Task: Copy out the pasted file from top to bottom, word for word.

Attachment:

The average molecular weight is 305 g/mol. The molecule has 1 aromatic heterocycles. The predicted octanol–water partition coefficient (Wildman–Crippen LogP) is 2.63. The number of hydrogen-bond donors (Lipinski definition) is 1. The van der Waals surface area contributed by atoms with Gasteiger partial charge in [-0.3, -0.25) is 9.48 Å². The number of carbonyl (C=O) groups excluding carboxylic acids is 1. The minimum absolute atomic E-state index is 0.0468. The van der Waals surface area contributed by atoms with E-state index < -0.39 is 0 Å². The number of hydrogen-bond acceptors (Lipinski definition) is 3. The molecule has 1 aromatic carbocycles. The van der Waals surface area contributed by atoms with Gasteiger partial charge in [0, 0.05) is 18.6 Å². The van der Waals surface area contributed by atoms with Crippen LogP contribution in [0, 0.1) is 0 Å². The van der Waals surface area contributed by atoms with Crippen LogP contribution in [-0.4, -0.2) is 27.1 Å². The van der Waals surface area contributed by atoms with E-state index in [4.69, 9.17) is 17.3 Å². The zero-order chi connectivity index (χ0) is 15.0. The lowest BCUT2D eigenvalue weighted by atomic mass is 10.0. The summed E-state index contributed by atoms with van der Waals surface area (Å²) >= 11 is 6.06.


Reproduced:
The average molecular weight is 305 g/mol. The molecule has 1 aromatic heterocycles. The predicted octanol–water partition coefficient (Wildman–Crippen LogP) is 2.63. The number of hydrogen-bond donors (Lipinski definition) is 1. The van der Waals surface area contributed by atoms with Gasteiger partial charge in [-0.3, -0.25) is 9.48 Å². The number of carbonyl (C=O) groups excluding carboxylic acids is 1. The minimum absolute atomic E-state index is 0.0468. The van der Waals surface area contributed by atoms with E-state index < -0.39 is 0 Å². The number of hydrogen-bond acceptors (Lipinski definition) is 3. The molecule has 1 aromatic carbocycles. The van der Waals surface area contributed by atoms with Gasteiger partial charge in [0, 0.05) is 18.6 Å². The van der Waals surface area contributed by atoms with Crippen LogP contribution in [0, 0.1) is 0 Å². The van der Waals surface area contributed by atoms with Crippen LogP contribution in [-0.4, -0.2) is 27.1 Å². The van der Waals surface area contributed by atoms with E-state index in [4.69, 9.17) is 17.3 Å². The zero-order chi connectivity index (χ0) is 15.0. The lowest BCUT2D eigenvalue weighted by atomic mass is 10.0. The summed E-state index contributed by atoms with van der Waals surface area (Å²) >= 11 is 6.06.